Short Stories, Irish literature, Classics, Modern Fiction, Contemporary Literary Fiction, The Japanese Novel, Post Colonial Asian Fiction, The Legacy of the Austro-Hungarian Empire and quality Historical Novels are Among my Interests

Sunday, November 25, 2012

The Dancers Dancing by Eilis Ni Dhuibhne

The Dancers Dancing by Eilis Ni Dhuibhne (1998, 296 pages, 597 KB)
with an afterward by the author and a commentary by Declan Kiberd.

The Irish Quarter

The Dancers Dancing is the second novel by Eilis Ni Dhuibhne I have recently read.  I was crazy about her Fox, Swallow, Scarecrow and loved her short story "Trespass" so I was eager to read another of her novels.  

The Dancers Dancing fully lived up to the very high expectations I came to it with.   The central characters in the novel are all early teenage Irish girls.  I have three teenage daughters so this made the novel especially relevant for me.   The girls are all in attendance at a summer school in Donegal  to learn Irish.   Some of the girls are from Dublin and some from Derry, in Northern Ireland.   The girls board with families in Donegal.   

The wonder in this novel is in getting to know the girls.   We are with them on the bus ride to the school.  We gradually get to know them through their conversations with each other.   There are lots of great insights about class distinctions in Ireland and the feelings people from North Ireland and The Irish Republic have about each other.   The girls are just beginning to feel sexual impulses and we see them dealing with this.  We see the girls develop new relationships and become BFFs.  The beauty of the Donegal region of Ireland is very much in evidence.    There is lots of interesting details about the families of the girls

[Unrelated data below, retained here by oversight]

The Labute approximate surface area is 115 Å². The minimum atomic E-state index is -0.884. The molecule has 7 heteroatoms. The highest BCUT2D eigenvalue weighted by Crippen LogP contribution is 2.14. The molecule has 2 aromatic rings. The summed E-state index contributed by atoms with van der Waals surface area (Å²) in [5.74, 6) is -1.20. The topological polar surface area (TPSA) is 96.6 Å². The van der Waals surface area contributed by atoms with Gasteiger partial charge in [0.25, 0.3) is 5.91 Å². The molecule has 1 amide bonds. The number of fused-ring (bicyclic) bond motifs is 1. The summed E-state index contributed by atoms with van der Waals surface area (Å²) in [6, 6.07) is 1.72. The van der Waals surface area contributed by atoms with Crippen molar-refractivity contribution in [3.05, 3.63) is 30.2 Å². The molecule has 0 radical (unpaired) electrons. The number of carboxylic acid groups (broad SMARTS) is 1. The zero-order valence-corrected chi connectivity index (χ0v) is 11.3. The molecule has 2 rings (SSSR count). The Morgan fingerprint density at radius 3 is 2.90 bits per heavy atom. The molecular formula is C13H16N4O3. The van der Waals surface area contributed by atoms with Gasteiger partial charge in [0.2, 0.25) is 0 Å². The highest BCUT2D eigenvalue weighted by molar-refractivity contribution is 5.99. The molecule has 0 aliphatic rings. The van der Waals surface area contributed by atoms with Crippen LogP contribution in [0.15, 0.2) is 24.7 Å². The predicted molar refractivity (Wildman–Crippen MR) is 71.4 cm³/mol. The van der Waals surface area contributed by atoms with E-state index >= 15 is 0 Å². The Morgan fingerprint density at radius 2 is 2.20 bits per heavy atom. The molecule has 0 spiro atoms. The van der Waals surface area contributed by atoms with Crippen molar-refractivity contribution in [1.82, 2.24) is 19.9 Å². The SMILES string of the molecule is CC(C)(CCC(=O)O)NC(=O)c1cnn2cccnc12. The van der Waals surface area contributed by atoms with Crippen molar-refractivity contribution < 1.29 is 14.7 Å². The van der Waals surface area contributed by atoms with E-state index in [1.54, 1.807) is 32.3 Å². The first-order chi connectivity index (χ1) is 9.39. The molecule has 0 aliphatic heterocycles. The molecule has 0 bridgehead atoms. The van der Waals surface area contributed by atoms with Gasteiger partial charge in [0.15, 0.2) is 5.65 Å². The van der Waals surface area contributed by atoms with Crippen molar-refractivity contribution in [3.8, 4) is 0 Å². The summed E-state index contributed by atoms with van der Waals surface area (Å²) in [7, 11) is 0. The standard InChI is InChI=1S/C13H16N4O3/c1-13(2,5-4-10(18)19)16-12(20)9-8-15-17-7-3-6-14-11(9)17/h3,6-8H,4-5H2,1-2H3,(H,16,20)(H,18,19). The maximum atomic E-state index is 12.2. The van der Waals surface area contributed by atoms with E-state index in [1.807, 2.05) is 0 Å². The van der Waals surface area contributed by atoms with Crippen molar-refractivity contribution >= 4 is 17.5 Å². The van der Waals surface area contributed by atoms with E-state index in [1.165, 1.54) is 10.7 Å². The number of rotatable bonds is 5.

In his very illuminating after-note Declan Kiberd, whose Inventing Ireland is my go to book on Irish literature, explains the post colonial implications of the novel and the author in her very interesting after-word related her own experiences to those of the girls in the book.

Personally I liked Fox, Swallow, Scarecrow more but that is sort of like saying I liked Madame Bovary more than A Sentimental Education.  

I will begin reading more of her short fiction soon.  I hope Blackstaff Press will produce more Kindle editions of her work. 

Author Data

Éilís Ní Dhuibhne (1954, Dublin) is the author of eight novels, four in English and four in Irish.    She has a PdD from The National University of Ireland, focusing on the work of Chaucer as part of an oral tradition.    She has taught at the University College Dublin and was for many years a curator at The National library in Dublin.   She also teaches creative writing.   Her novel, The Dancers Dancing, was short listed for the 2000 Orange Prize.      She is very dedicated to preserving and promoting the Irish literary tradition.  

Please share your suggestion as to the best contemporary Irish novels

Mel u

No comments: